Coventry City 2 Blackburn Rovers 0 - Peter White's big match verdict

HIGHFIELD Road presented a serene end-of-season scene with Coventry City in unaccustomed mid-table security and just two games left.

The fans were slow to turn up in the pleasant sunshine, the pitch was hard, the ball promised to be lively in the stiff breeze while, on the concourses, the staff were already clearly winding down for summer.

No coupons at the Ladbrokes stand, no tea in the Press room, no Bovril left at the refreshment counter - even the pies were cold!

End-of-season stuff on the pitch too?

Well, maybe only in the quality of the football, for the match itself turned into a powder keg which exploded in Blackburn Rovers' faces.

Inside 20 minutes it was a madhouse as 14 minutes of mayhem saw Coventry score the two goals which gave them the points - the first from a hotly-contested penalty.

Tim Flowers was red carded without actually setting foot on the pitch, Chris Sutton's rash challenge on Noel Whelan almost sparked a brawl and a linesman must have thought he had wandered into a controversial episode of Question Time.

In fact, just about everything was heatedly debated bar the 'Euro'.

The problems began when, I must be honest, I felt Patrick Valery definitely handled the ball.

Referee Stephen Lodge, however, didn't have a clue what was going on. But his attention was drawn to his flag-waving assistant who convinced the ref to give a penalty. He had earlier confused the issue by not putting the flag across his chest in the accustomed manner, just waving it.

Rovers' players were furious at first, even more annoyed when Dion Dublin scored from the resulting penalty and left shaking their heads two minutes later when Flowers, who stood on the Highfield Road terraces as a boy, was sent off - even though he wasn't really on, if you know what I mean.

The England keeper had been warming up and was reported by the linesman for comments made in the wake of the penalty decision.

Summoned from the dugout by the referee, after another summit conference between the officials, he was on his way.

When Sutton was at the heart of a fracas minutes later, in the wake of a refereeing blunder, the game threatened to boil over completely.

And you wonder how much Rovers' attentions were distracted by the controversies. For, once the dust had settled especially in the second half, they had chances to take something from the game. They can, however, only blame themselves for that. Frustration, even anger, is understandable in an emotional game.

But professionals have to control their feelings, or pay a price for them as Rovers did at Highfield Road.

With Jeff Kenna pushed forward on the right-hand side of midfield, it was a similar line-up to that which played in the second half at Chelsea.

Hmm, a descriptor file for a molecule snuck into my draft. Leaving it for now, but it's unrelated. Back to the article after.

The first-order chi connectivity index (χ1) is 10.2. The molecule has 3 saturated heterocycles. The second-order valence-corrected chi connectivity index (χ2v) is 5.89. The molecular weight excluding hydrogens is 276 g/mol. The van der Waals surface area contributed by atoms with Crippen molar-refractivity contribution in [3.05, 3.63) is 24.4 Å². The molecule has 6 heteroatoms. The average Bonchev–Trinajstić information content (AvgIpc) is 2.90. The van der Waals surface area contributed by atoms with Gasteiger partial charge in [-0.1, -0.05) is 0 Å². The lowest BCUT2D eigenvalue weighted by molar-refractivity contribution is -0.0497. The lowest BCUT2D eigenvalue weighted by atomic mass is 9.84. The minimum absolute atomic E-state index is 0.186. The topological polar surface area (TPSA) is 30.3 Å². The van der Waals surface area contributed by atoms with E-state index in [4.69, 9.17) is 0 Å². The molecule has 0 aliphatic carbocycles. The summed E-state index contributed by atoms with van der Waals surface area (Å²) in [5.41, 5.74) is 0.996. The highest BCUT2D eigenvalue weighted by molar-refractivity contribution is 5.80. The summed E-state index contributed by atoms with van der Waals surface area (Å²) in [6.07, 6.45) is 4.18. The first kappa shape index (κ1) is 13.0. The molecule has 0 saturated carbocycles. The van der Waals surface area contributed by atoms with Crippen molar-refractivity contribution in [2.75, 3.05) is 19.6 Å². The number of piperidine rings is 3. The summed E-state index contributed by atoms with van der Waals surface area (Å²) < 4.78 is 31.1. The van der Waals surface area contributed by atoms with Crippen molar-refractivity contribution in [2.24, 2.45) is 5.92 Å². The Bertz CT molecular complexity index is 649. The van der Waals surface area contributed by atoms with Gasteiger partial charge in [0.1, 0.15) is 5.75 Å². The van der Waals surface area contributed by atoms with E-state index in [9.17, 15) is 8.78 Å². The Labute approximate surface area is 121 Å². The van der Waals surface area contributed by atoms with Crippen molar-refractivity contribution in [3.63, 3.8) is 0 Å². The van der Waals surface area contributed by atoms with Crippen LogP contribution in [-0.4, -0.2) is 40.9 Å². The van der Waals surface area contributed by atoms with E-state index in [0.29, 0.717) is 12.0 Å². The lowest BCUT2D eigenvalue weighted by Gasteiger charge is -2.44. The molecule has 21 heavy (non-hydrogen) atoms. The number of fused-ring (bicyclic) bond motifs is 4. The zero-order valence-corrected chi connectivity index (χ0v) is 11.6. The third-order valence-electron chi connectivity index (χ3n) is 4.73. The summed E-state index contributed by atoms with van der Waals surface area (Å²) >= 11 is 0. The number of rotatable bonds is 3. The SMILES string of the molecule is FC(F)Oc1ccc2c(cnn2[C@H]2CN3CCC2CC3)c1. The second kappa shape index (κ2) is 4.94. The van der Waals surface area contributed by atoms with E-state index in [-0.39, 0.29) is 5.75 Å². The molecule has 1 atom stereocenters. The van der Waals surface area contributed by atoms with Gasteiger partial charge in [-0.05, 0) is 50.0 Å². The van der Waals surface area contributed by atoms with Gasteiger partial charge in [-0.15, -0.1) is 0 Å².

But with two natural wide men on the bench, it was a selection which patently did not work.

Rovers spent most of the first half on the back foot, despite having scoring opportunities, and, when their best chance of the opening 45 minutes arrived, it inevitably fell to Kenna, rather than a forward.

He had the whole goal to shoot at but fired over the top.

Sutton was always a threat and went close but Kevin Gallacher's afternoon on his old ground was summed up when the Coventry keeper made a fine save to deny him from the first of three decent opportunities which fell to the Scot during the game.

But most of the action was at the other end where Colin Hendry and Stephane Henchoz were strong and had to be as Coventry piled on the pressure, encouraged by the penalty.

Very little happened until that 19th minute when Dion Dublin's low spot kick just beat John Filan's dive.

Minutes later, players were confronting each other when Sutton should have been able to retake a quick free kick that had been blocked by an encroaching home player. But the referee inexplicably ignored the offence, Sutton lost his rag and felled Noel Whelan with a rash tackle.

There was some relief when the card was only yellow but, on the football side, things soon turned really sour with Coventry's second goal.

Billy McKinlay looked as though he was going to clear a dangerous situation on the edge of the Rovers penalty area but slipped and the ball was nudged through to George Boateng.

Rovers seemed to have a case for offside but there was no flag this time and Boateng, in the clear, finished clinically.

By half time, and after Dublin had planted a header against the crossbar, Rovers fans must have been fearing another drubbing to rank with the 5-0 of a couple of years back.

Thankfully, that did not prove to be the case but Rovers still managed to miss their way, as well as several chances that would have put pressure on the home side.

Sub Damien Duff had the first on 55 minutes when he should at least have hit the target but blazed over with his right foot, following a defensive mistake.

Then Garry Flitcroft inadvertently took the ball off the incoming Sutton's head with the finest of touches to a Duff cross. Roger Nilsson scrambled a Sutton effort off the line and Magnus Hedman made a flying save from Gallacher's snap shot as Rovers continued to dominate.

Coventry's threats came on the break, with Whelan a tricky customer and Viorel Moldovan firing over near the end with a good opening.

But all the main chances fell to Rovers and it summed up their second half when Gallacher wasted a great opening from Sutton's set-up, then Martin Dahlin was foiled by the keeper's lightning reflexes.

It was a frustrating afternoon all round and those European hopes are now back on a knife edge with victory over Newcastle looking essential.

Converted for the new archive on 14 July 2000. Some images and formatting may have been lost in the conversion.